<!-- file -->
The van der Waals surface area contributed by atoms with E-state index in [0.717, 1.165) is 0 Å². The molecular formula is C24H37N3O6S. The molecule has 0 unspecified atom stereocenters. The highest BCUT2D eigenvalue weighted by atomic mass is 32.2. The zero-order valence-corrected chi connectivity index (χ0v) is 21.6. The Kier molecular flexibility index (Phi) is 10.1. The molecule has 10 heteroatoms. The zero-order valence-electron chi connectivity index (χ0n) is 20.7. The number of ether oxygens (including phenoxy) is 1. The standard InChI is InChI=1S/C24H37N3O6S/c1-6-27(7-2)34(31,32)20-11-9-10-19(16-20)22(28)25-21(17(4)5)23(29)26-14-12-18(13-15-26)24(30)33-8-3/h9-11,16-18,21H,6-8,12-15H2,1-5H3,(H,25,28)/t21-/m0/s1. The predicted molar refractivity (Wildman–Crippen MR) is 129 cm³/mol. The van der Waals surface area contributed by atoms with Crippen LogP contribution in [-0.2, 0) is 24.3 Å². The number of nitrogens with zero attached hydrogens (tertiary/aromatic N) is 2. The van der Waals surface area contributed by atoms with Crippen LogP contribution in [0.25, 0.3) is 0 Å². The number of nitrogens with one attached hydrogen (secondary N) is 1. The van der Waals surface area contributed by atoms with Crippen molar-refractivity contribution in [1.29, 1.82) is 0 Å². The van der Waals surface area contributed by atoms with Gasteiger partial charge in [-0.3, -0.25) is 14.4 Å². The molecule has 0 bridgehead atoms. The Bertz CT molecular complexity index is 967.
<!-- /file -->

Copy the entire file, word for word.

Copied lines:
The van der Waals surface area contributed by atoms with E-state index in [0.717, 1.165) is 0 Å². The molecular formula is C24H37N3O6S. The molecule has 0 unspecified atom stereocenters. The highest BCUT2D eigenvalue weighted by atomic mass is 32.2. The zero-order valence-corrected chi connectivity index (χ0v) is 21.6. The Kier molecular flexibility index (Phi) is 10.1. The molecule has 10 heteroatoms. The zero-order valence-electron chi connectivity index (χ0n) is 20.7. The number of ether oxygens (including phenoxy) is 1. The standard InChI is InChI=1S/C24H37N3O6S/c1-6-27(7-2)34(31,32)20-11-9-10-19(16-20)22(28)25-21(17(4)5)23(29)26-14-12-18(13-15-26)24(30)33-8-3/h9-11,16-18,21H,6-8,12-15H2,1-5H3,(H,25,28)/t21-/m0/s1. The predicted molar refractivity (Wildman–Crippen MR) is 129 cm³/mol. The van der Waals surface area contributed by atoms with Crippen LogP contribution in [-0.2, 0) is 24.3 Å². The number of nitrogens with zero attached hydrogens (tertiary/aromatic N) is 2. The van der Waals surface area contributed by atoms with Crippen LogP contribution in [0.25, 0.3) is 0 Å². The number of nitrogens with one attached hydrogen (secondary N) is 1. The van der Waals surface area contributed by atoms with Crippen molar-refractivity contribution in [1.29, 1.82) is 0 Å². The van der Waals surface area contributed by atoms with Gasteiger partial charge in [-0.3, -0.25) is 14.4 Å². The molecule has 0 bridgehead atoms. The Bertz CT molecular complexity index is 967.